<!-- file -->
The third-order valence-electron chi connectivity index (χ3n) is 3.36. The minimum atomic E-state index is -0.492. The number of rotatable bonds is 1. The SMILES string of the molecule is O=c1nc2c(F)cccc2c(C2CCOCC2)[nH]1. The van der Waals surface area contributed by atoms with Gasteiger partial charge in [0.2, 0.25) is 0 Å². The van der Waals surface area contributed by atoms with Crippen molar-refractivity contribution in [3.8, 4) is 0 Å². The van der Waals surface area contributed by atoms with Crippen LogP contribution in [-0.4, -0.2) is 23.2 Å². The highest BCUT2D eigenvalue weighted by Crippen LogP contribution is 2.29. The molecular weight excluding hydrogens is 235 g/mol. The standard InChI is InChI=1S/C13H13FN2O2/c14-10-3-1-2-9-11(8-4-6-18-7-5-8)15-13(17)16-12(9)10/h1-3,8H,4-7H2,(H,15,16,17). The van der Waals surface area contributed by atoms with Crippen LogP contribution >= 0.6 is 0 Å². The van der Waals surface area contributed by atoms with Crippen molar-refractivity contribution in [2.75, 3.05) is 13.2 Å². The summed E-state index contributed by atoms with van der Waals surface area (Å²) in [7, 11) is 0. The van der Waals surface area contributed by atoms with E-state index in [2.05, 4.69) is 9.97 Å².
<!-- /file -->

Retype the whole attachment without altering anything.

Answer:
The third-order valence-electron chi connectivity index (χ3n) is 3.36. The minimum atomic E-state index is -0.492. The number of rotatable bonds is 1. The SMILES string of the molecule is O=c1nc2c(F)cccc2c(C2CCOCC2)[nH]1. The van der Waals surface area contributed by atoms with Gasteiger partial charge in [0.2, 0.25) is 0 Å². The van der Waals surface area contributed by atoms with Crippen molar-refractivity contribution in [3.8, 4) is 0 Å². The van der Waals surface area contributed by atoms with Crippen LogP contribution in [-0.4, -0.2) is 23.2 Å². The highest BCUT2D eigenvalue weighted by Crippen LogP contribution is 2.29. The molecular weight excluding hydrogens is 235 g/mol. The standard InChI is InChI=1S/C13H13FN2O2/c14-10-3-1-2-9-11(8-4-6-18-7-5-8)15-13(17)16-12(9)10/h1-3,8H,4-7H2,(H,15,16,17). The van der Waals surface area contributed by atoms with Crippen LogP contribution >= 0.6 is 0 Å². The van der Waals surface area contributed by atoms with Crippen molar-refractivity contribution in [2.75, 3.05) is 13.2 Å². The summed E-state index contributed by atoms with van der Waals surface area (Å²) in [7, 11) is 0. The van der Waals surface area contributed by atoms with E-state index in [2.05, 4.69) is 9.97 Å².